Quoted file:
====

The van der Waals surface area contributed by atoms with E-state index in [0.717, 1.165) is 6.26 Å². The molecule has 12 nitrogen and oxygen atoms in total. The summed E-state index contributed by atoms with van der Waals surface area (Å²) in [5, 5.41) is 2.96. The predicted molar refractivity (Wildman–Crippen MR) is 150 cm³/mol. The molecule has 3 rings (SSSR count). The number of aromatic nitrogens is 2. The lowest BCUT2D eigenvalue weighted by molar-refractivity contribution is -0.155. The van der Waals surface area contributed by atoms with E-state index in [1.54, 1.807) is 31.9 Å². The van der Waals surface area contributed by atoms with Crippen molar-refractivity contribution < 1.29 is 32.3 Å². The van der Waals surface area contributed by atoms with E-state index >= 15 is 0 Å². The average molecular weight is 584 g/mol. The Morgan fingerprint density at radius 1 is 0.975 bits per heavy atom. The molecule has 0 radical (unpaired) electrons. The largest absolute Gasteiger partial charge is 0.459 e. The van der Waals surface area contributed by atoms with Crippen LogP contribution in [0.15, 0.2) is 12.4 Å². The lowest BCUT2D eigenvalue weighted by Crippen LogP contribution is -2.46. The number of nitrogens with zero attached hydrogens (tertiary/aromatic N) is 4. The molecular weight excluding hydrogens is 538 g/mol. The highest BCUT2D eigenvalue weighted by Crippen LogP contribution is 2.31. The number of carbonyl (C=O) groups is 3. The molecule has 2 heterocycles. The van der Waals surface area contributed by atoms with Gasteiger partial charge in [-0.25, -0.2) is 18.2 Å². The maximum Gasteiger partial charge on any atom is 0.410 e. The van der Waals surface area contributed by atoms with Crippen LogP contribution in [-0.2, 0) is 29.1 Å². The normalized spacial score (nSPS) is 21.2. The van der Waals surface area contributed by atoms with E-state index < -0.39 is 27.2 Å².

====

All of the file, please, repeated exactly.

The van der Waals surface area contributed by atoms with E-state index in [0.717, 1.165) is 6.26 Å². The molecule has 12 nitrogen and oxygen atoms in total. The summed E-state index contributed by atoms with van der Waals surface area (Å²) in [5, 5.41) is 2.96. The predicted molar refractivity (Wildman–Crippen MR) is 150 cm³/mol. The molecule has 3 rings (SSSR count). The number of aromatic nitrogens is 2. The lowest BCUT2D eigenvalue weighted by molar-refractivity contribution is -0.155. The van der Waals surface area contributed by atoms with E-state index in [1.54, 1.807) is 31.9 Å². The van der Waals surface area contributed by atoms with Crippen molar-refractivity contribution < 1.29 is 32.3 Å². The van der Waals surface area contributed by atoms with E-state index >= 15 is 0 Å². The average molecular weight is 584 g/mol. The Morgan fingerprint density at radius 1 is 0.975 bits per heavy atom. The molecule has 0 radical (unpaired) electrons. The largest absolute Gasteiger partial charge is 0.459 e. The van der Waals surface area contributed by atoms with Crippen LogP contribution in [0.15, 0.2) is 12.4 Å². The lowest BCUT2D eigenvalue weighted by Crippen LogP contribution is -2.46. The number of nitrogens with zero attached hydrogens (tertiary/aromatic N) is 4. The molecular weight excluding hydrogens is 538 g/mol. The highest BCUT2D eigenvalue weighted by Crippen LogP contribution is 2.31. The number of carbonyl (C=O) groups is 3. The molecule has 2 heterocycles. The van der Waals surface area contributed by atoms with Gasteiger partial charge in [-0.25, -0.2) is 18.2 Å². The maximum Gasteiger partial charge on any atom is 0.410 e. The van der Waals surface area contributed by atoms with Crippen LogP contribution in [-0.2, 0) is 29.1 Å². The normalized spacial score (nSPS) is 21.2. The van der Waals surface area contributed by atoms with E-state index < -0.39 is 27.2 Å².